Project Profitability: Design firm project managers and marketing


    Web-exclusive by Howard Birnberg

    Project managers can and should have a major role in a design firm’s marketing effort. Unfortunately, many engineering and architectural firms fail to properly integrate their project managers into the marketing team. This failure can seriously affect the marketing success rate and future project profitability. Well-managed design organizations train their project managers to be important players in the marketing phase of projects. To be effective in the marketing effort, project managers should:

    Be assigned to a potential project at an early stage — Once it has been determined that a lead is materializing into a tangible project opportunity, a project manager should be assigned. He or she should participate in subsequent marketing activities and later manage the project if the effort is successful.

    Serve as a primary contact person for the future client — This role is shared with the senior marketer. The project manager must be the client’s point of contact on technical and scope issues while the senior marketer/principal is the liaison on other issues. Clearly, the project manager and marketers must meet regularly and maintain effective communications.

    Provide technical input (with the help of the technical staff, if necessary) to both the marketing staff and the future client — This role may include assistance in preparing a preliminary project program or suggesting alternatives that may have lower initial or life cycle cost, allow for easier expansion, etc. As a result of this effort, firm members may demonstrate their experience, knowledge, and strong concern for the future client’s needs and budget.

    Participate in the presentation process — Most experienced clients want to meet the individual who will be responsible for managing and performing the work. The presentation process is an ideal time to strengthen the relationship between the design firm project manager and the potential client. The presentation allows the project manager to provide specific information as to how the project will be managed. The project manager should have an active role in preparing materials and strategies for presentations.

    Develop a detailed project scope — Clearly, the project manager has far more experience than most other marketers in development of the project scope. With his or her early involvement in the marketing effort, he or she is very familiar with the future client’s stated and implied needs, budget and operational concerns, internal decision-making process, and staffing. Project managers are uniquely prepared to outline a proposed scope of services and to evaluate where adjustments in this scope can occur. In addition, it is vital that the individual who will eventually be responsible for delivering a scope of services to the client be involved in preparing that scope.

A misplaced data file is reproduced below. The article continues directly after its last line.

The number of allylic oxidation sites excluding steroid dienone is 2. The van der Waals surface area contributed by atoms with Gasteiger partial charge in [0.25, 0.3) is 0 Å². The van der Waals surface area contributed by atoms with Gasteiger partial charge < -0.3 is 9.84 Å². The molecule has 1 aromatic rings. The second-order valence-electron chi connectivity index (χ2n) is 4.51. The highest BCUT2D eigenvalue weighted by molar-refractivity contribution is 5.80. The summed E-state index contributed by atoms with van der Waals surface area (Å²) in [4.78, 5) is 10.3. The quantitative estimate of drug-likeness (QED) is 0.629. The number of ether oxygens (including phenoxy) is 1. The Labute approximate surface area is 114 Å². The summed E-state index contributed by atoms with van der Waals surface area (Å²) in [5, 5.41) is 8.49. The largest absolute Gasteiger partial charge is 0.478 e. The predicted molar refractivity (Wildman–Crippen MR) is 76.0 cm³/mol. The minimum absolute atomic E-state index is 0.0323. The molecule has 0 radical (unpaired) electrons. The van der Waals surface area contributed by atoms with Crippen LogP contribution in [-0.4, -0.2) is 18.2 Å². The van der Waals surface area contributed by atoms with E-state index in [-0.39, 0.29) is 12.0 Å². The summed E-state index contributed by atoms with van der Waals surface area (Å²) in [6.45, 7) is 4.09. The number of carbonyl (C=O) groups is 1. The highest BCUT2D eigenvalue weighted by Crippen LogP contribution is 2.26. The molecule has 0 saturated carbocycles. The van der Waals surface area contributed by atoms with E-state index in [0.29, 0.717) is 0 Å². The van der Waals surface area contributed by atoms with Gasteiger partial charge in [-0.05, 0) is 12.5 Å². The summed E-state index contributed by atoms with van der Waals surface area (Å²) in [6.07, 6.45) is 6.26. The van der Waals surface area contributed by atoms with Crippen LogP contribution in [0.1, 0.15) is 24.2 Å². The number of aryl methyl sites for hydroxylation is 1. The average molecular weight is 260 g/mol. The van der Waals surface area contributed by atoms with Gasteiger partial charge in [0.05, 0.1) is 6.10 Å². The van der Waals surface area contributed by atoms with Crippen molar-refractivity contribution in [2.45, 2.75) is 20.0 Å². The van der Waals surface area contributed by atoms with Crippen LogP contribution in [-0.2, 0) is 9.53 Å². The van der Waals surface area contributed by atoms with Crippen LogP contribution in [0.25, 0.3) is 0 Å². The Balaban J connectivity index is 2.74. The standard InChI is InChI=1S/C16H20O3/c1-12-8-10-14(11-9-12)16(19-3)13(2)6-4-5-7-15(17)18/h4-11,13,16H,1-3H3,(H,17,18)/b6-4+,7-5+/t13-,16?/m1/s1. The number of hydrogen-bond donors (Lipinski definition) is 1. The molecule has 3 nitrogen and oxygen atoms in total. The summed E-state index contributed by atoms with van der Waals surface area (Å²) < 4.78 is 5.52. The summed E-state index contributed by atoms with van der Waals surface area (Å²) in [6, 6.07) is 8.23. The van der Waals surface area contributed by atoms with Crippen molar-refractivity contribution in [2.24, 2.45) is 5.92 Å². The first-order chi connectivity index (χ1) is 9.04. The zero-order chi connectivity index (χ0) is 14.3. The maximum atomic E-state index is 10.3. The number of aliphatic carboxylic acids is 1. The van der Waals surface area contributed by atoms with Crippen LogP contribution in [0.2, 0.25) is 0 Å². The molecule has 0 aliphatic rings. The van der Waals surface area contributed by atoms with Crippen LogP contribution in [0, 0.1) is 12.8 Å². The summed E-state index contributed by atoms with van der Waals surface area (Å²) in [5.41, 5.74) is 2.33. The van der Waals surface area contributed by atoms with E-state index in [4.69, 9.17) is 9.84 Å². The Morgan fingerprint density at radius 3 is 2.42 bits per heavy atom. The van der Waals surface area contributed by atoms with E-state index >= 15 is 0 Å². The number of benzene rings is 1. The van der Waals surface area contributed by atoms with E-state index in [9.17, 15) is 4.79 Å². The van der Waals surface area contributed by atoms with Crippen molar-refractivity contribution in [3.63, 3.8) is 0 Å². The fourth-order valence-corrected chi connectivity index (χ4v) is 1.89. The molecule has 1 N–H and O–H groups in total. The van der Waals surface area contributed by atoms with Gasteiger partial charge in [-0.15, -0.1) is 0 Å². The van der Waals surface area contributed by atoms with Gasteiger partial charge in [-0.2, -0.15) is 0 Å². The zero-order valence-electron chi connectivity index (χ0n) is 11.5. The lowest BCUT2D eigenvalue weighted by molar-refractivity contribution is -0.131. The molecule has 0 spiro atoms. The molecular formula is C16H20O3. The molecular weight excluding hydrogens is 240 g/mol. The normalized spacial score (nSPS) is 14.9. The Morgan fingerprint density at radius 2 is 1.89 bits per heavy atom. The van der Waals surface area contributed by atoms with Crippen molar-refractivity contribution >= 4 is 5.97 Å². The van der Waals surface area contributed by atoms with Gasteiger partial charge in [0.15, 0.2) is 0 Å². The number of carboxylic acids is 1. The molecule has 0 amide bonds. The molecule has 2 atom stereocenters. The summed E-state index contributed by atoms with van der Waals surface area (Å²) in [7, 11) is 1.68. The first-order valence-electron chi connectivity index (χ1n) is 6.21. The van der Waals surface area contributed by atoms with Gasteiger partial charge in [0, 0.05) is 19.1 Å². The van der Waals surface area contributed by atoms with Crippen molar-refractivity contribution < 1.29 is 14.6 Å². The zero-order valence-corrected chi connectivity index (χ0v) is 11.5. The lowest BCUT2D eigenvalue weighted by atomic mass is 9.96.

Develop a detailed project budget — The project manager must, in development of the project scope, be aware of the costs required to complete the proposed scope of work. He or she must assemble a detailed project budget and outline areas where the budget can be altered by a change in scope, or by negotiation. Without this total understanding of the proposed project budget and scope, the negotiation process will be needlessly complicated. Only when the project manager has prepared the project budget can he or she be held accountable for it.

    Participate in the negotiation process — With his or her full understanding of the proposed scope and budget, the project manager is invaluable during final negotiations with the client. Any adjustments that need to be made should be based on his or her evaluation of the program and on the ability of the firm to make an adequate fee and profit for its work. No commitments should be made to the client without the project manager’s understanding and agreement.

    Provide input into future staffing and other resource requirements — A successful marketing effort commits the firm to supplying staff and other resources to the client’s project. The project manager must fully understand these needs and communicate with other managers to ensure resource availability. This is an extension of the marketing effort in that failure to plan for these needs impacts the service provided to the client.

    Provide the design firm with continued contact with the client — In all firms, upon completion of a project, personnel and resources focus on other projects. As a result, many past clients are inadvertently neglected and little follow-up is conducted on project and building performance. When the client is in need of future professional help, much, if not all, contact with the design firm may have been lost. To prevent this, the project manager must contact the client regularly. The project manager must also be aware of opportunities to suggest changes or improvements in the existing facility.

    In addition, project managers should be alert to opportunities to inform a client about the firm’s other services. Often, clients have a perception based on the services the design firm is currently providing to them. Clients may be unaware of a design firm’s additional capabilities and thus not consider the firm when awarding other projects.

    Every staff member has a responsibility to assist in the marketing effort. Project managers, however, are in a unique position to provide job leads, make new contacts, and become involved in community and professional organizations. It is through these efforts that the project manager can also contribute to improving the success of the firm’s marketing program.

    Howard Birnberg is executive director of the Association for Project Managers. He may be reached at 312-664-2300 or